HOW DO you discombobulate a banker? Ask them whether a fully reserved banking system – in other words, ending high street banking as we know it, by forcing banks to back their liabilities 100 per cent with reserves – could significantly improve our long-term prosperity.
After the financial crisis, prominent economists like Laurence Kotlikoff argued for fundamental reform of the banking system, based on variants of a fully reserved model. Further, a 2012 IMF paper examined the implications of the so-called Chicago Plan. Developed in the 1930s, this was intended to lift the economy out of the Great Depression with a similar scheme. Could a Chicago Plan Revisited lift the economy out of the Great Recession?
Initially, I was sceptical. Where is the advantage in what amounts to replacing bank-created money with state-created money? Who do you trust most, bankers or politicians? Ouch. Many said it has not been done for good reason, since it would devastate bank profits and you would need QE-squared to avert a deflationary disaster. Now I’m not so sure. There are circumstances under which a fully reserved system could be introduced. But it would take another financial crisis.
A fully reserved banking system could then be back on the table for two reasons. First, existing regulation would have been exposed as unfit for purpose. Second, public debt would be exploding from an already high level, and a fully reserved model, which has answers to both problems, could tempt politicians.
So how would the system operate and what are some economists seeing in this really unconventional monetary policy?
Rule number one is that banks would no longer be able to create deposits. The Bank of England would have the sole responsibility for expanding or contracting the money supply. Deposits with banks would sit in 100 per cent reserved transaction accounts. Depositors wouldn’t receive interest, and would have to pay a fee to cover bank transaction services. But these accounts would be as safe as depositing with the Bank of England because banks would have to borrow reserves to fully back their liabilities. The risk of a bank run would disappear.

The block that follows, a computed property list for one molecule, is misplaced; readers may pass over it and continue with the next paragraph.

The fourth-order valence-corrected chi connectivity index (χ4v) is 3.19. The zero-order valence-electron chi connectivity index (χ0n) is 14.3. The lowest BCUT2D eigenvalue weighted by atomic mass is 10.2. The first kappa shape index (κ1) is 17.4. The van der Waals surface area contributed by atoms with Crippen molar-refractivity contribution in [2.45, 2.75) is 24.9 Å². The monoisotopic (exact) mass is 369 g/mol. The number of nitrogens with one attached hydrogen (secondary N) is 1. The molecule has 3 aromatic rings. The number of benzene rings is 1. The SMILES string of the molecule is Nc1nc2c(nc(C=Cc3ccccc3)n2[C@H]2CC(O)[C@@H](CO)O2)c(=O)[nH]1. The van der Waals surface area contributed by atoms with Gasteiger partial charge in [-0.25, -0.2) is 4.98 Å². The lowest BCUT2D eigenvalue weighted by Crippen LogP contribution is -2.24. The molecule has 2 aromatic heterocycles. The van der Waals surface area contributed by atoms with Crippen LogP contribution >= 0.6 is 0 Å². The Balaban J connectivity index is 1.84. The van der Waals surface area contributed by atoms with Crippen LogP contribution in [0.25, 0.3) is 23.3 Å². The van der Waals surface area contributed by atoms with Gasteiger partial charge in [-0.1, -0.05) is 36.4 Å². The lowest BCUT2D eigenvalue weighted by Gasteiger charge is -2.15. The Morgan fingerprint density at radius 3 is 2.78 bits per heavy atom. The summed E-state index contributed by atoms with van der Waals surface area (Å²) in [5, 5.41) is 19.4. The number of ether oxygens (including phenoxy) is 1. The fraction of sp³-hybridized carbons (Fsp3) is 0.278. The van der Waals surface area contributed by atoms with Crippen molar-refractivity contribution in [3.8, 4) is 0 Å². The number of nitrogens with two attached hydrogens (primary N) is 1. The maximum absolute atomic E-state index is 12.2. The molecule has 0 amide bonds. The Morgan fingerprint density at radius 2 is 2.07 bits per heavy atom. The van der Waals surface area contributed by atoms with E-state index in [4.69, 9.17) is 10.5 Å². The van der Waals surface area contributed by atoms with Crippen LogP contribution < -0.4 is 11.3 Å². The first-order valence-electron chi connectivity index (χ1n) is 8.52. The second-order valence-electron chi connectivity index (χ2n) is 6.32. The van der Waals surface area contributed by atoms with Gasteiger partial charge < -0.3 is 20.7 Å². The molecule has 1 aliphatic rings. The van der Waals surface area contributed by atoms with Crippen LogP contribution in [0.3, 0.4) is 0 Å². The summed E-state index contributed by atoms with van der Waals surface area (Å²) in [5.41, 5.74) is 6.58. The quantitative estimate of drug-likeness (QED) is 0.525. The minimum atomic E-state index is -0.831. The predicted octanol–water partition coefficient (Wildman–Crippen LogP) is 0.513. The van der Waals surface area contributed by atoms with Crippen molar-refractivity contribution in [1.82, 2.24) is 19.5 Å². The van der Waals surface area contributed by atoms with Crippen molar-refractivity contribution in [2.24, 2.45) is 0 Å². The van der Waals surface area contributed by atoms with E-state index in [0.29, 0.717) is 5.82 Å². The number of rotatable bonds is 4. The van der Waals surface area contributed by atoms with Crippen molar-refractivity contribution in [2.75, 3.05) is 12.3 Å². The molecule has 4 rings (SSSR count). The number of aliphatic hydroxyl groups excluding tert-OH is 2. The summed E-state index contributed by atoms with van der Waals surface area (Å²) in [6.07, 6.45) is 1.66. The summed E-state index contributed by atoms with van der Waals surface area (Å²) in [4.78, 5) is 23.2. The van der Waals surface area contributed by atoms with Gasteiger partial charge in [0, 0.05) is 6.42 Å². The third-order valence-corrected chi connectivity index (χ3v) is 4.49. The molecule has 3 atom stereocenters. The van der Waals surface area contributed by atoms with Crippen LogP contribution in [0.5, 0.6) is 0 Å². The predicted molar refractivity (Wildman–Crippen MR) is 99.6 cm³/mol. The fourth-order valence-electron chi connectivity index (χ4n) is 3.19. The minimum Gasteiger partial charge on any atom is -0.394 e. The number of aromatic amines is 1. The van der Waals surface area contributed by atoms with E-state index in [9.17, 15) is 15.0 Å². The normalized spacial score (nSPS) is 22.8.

How would banks make money beyond transaction fees? Depositors could also place money in investment accounts, which wouldn’t be fully reserved. Investors would be taking on risk in the same way as elsewhere in the markets, and these accounts wouldn’t expand the money supply either. Banks would be operating in the same way people mistakenly believe they are doing now – taking money from savers (from investment not transaction accounts) and lending it to borrowers.
Money growth would have to follow a money rule. The Monetary Policy Committee (MPC) would be charged with a clear responsibility to only expand the money supply in a manner consistent with the 2 per cent inflation target. And from a government perspective, there would be another revolution. In expanding the money supply, the MPC would credit the government’s account. Politicians would then choose how to use the funds – reduce public debt and taxation, or increase public spending. The new money would effectively be added to tax revenue.
Since banks would have to borrow from the government to fully back their liabilities, the state would acquire a very large asset base vis-à-vis banks. The government could use this to purchase gilts from banks. Theoretically, it could be used to purchase private debt also. Further, a fully reserved banking system could reduce instability, with fewer or shallower recessions. And just to tempt the politicians a little more, the IMF paper suggested the level of long-term GDP would rise by 10 per cent on top.
But it’s such a radical change, I’m sceptical it could ever happen. There would be the mother of all lobbying campaigns from banks, deploying justified concerns about the transition, customer opposition to transaction fees, and the impact on the City. This could scare off the politicians. But never say never.
Graeme Leach is director of economics & prosperity studies at the Legatum Institute.